I guess the Iran presidential election would eventually come down to a dirty fight between former president Akbar Rafsanjani and former head of state radio and TV (IRIB), Ali Larijani.
But Larijani, very close advisor to the Supreme Leader, is not very well-known in the West, despite his crucial position among young conservative politicians in Iran. He is known to be one of their greatest strategists who has been leading the gradual but very effective crackdown on the entire reform movement. He has a PhD in philosophy and before he headed the IRIB for the past ten years, he was a top officer in the Revolutionary Guards.
In a clear sign of his ambitions for the upcoming presidential election, he started a daily column based on his diary, in Jaam-e Jam, the most popular newspaper which is run by the IRIB and founded by Larijani himself during the second half of his term. (A close friend of his, Ezzat Zarghami, now runs the IRIB, while Larijani has no position in the administration, probably to prepare for his campaign).
Reading the first parts of the diary, which talks about the process of him being appointed by Khamanei as the head of IRIB, it strikes me as nothing but an official launch of his run for president. His puts strong emphasis on personal ties with the Supreme Leader, his great respect for his wife and family, and his skills and interests as a university professor who teaches Philosophy of Science in Tehran University. (He even mentions the English names of the articles he is reading to prepare himself for the next lecture.)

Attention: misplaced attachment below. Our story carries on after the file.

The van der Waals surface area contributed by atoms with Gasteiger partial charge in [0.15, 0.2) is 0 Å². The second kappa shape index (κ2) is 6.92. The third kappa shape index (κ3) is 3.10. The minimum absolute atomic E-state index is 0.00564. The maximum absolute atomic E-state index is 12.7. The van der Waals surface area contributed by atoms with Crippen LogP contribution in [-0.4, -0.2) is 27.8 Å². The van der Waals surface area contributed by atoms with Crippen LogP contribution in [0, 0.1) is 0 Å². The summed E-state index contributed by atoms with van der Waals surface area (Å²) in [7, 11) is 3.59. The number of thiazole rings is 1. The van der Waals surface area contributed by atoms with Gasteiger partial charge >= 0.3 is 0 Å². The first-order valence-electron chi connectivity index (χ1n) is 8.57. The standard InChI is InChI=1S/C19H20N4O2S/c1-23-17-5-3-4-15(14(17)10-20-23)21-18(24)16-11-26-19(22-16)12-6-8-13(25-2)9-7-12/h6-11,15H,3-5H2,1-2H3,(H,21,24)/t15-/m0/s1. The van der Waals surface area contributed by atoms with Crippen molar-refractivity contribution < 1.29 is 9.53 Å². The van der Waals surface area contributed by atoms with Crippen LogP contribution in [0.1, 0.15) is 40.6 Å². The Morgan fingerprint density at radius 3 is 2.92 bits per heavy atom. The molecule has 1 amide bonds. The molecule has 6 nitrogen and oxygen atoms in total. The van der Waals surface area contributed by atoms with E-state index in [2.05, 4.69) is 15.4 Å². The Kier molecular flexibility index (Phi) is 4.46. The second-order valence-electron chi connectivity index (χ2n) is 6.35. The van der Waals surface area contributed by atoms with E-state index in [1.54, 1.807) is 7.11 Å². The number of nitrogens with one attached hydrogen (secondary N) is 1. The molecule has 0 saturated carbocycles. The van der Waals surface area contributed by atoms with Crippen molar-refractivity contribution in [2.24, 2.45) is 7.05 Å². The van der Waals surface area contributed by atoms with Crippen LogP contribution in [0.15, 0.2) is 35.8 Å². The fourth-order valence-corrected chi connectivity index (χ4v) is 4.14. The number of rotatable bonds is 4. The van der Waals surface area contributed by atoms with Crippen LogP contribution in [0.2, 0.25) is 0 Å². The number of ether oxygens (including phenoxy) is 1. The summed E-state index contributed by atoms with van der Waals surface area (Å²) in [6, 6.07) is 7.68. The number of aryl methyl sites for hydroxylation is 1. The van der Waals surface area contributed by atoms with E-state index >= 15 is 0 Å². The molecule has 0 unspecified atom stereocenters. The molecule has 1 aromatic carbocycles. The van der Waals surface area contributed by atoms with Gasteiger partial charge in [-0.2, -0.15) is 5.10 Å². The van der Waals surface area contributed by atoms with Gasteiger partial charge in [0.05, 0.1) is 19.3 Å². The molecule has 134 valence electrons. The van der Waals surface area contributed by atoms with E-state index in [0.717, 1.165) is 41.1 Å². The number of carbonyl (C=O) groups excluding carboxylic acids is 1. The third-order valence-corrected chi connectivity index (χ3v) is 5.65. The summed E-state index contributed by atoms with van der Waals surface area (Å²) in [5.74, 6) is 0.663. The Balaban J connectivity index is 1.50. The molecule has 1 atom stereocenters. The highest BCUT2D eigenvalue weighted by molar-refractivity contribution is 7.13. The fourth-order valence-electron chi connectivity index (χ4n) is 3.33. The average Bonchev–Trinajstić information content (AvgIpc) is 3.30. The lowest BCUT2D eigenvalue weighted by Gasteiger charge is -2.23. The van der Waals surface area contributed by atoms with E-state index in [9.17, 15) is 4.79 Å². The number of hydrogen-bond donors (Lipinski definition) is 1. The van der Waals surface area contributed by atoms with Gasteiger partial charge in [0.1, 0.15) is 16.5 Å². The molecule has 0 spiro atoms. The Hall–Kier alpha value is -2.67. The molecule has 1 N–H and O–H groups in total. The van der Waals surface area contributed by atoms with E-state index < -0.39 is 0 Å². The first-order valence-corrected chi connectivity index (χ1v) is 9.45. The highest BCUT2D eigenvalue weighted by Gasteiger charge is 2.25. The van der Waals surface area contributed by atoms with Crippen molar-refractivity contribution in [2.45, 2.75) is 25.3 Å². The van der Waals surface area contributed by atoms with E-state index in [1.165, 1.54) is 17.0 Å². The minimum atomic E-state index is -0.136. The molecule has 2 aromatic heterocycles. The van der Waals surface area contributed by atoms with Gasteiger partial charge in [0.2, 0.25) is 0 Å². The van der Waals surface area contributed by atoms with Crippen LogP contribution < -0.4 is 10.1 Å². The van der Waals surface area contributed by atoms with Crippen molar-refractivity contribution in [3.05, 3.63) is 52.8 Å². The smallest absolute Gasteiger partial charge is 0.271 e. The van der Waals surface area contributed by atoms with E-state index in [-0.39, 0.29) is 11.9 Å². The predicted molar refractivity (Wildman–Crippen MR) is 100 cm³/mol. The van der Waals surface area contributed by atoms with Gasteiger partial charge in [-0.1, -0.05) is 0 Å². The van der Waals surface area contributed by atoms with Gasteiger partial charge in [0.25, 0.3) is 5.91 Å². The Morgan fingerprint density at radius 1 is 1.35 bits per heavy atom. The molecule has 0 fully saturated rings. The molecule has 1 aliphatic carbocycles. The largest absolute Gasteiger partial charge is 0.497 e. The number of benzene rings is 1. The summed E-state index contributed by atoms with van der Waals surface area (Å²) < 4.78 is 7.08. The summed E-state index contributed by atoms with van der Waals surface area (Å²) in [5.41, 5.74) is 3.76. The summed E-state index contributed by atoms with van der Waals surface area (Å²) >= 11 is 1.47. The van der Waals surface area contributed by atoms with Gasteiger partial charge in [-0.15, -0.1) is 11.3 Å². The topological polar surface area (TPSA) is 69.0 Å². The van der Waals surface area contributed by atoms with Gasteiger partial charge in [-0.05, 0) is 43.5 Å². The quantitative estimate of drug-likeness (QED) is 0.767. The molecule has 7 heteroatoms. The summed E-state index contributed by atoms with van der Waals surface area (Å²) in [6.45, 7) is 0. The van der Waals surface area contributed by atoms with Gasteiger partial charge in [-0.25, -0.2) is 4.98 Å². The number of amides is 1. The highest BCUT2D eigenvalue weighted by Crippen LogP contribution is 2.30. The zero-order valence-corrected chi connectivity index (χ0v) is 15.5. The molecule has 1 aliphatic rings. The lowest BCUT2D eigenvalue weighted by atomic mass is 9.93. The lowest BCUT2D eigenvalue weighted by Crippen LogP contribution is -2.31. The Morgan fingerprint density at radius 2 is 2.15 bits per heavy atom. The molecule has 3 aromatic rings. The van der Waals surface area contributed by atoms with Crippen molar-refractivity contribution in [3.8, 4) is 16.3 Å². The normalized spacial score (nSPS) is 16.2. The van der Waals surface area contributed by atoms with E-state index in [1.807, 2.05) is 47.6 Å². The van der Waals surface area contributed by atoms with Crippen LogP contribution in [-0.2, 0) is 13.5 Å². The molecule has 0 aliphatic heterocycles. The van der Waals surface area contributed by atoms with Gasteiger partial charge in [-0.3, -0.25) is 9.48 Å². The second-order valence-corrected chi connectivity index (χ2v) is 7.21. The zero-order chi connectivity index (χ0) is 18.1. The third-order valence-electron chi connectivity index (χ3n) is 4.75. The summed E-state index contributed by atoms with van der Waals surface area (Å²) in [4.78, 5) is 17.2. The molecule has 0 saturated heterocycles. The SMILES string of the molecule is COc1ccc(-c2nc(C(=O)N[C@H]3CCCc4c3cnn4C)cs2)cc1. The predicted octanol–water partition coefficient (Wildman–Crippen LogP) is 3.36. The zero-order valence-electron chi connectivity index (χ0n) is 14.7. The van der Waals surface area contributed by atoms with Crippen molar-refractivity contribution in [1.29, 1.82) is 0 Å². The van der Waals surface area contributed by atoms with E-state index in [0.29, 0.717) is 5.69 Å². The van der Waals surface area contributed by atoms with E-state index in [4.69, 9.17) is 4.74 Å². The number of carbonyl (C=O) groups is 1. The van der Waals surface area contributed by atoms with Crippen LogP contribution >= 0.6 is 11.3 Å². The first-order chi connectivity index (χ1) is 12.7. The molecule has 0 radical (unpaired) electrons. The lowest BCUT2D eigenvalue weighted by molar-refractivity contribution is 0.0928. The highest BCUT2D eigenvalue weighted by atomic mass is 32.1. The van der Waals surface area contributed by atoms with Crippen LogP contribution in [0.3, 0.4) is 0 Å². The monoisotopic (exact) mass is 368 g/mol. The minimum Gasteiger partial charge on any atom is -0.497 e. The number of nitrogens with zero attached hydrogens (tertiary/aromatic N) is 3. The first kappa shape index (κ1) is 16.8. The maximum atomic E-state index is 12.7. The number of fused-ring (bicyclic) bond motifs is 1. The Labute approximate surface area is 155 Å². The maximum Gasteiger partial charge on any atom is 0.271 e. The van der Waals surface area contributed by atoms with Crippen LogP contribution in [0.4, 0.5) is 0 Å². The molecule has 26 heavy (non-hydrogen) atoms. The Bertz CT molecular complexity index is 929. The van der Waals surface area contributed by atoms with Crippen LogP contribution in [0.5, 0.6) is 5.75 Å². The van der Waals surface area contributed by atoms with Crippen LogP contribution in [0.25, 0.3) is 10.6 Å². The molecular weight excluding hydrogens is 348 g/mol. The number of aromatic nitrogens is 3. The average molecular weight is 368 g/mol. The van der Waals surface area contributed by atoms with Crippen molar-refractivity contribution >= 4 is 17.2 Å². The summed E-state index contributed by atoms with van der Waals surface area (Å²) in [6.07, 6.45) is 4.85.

It's a lot of fun reading Larijani's diary because of his particular stiff and cold tone, even when he writes about emotional things, but and it's also very revealing in terms of behind-the-scenes incidents.
To me it looks like a blog, written — possibly — ten years ago, and published now, with a personal point-of-view and interesting details about the life of one of the brightest stars of the conservative camp who I guess is the ultimate hope of the Supreme Leader to lead the country for the next eight years.
Strange that no one has picked it up yet in the press.